take a bite out of climate change

Researchers at the American Association for the Advancement of Science (AAAS) Annual Meeting annouced a new game that allows participants to take a wedge out of global environmental problems (Science 23 February 2007: Vol. 315. no. 5815, pp. 1068-1069).

In a darkened ballroom in the Hilton San Francisco, 413 people tap numbers onto slate-gray keypads, each the size of a thick paperback book. Around them, almost 600 others watch as two screens at the front of the room reveal the results of their manipulations: a selection of strategies for taking wedge-shaped bites out of a graph of projected levels of atmospheric carbon over the next 50 years. Their mission: to whittle future CO2 levels down to a plateau in time to avert intolerable greenhouse warming.

The “Wedge Game,” based on “stabilization wedges”–a concept developed by Robert Socolow and Stephen Pacala of Princeton University (Science, 13 August 2004, p. 968)–was part of a town hall-like session for teachers and students at the AAAS Annual Meeting, held here from 15 to 19 February. The game, designed to convey the scale of the effort needed to stabilize carbon emissions and the pros and cons of possible options, was just one of some 200 sessions, ranging from “Addiction and the Brain” to “Education, Learning, and Public Diplomacy in Virtual Worlds.”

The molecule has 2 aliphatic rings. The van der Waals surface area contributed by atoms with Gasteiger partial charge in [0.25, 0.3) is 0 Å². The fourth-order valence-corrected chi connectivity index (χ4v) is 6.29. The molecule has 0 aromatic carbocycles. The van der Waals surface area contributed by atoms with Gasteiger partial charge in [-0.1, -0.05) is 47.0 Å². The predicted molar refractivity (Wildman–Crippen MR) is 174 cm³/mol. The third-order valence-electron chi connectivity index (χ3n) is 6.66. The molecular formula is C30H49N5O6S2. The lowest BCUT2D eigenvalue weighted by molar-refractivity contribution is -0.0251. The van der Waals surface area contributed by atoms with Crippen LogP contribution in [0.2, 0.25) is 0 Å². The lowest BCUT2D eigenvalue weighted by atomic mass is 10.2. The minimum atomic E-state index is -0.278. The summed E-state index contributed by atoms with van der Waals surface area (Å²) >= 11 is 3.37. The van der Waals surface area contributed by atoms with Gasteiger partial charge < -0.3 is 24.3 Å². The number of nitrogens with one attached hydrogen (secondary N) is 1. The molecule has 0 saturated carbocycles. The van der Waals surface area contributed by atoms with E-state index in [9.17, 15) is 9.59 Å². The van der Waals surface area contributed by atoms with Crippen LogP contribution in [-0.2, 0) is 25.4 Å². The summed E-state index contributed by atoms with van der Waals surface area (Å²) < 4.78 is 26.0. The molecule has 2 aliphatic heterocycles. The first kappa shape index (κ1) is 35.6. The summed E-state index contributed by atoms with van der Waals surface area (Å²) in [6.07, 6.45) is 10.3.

Perhaps influenced by Lovins, the Wedge Gamers voted for a deep-green mix of two parts increased efficiency and one part each solar electricity, wind power, driving less, switching from petroleum to natural gas, and “biostorage” (planting forests to absorb CO2). It’s far from current U.S. energy policy, but it reflects much of the thinking on display at many other sessions at this meeting.

More on The Stabilization Wedge, a concept and a game as well as the teachers’ guide. For those not computer inclined, the Wedge game is also available in colourful paper format.

Comments are closed.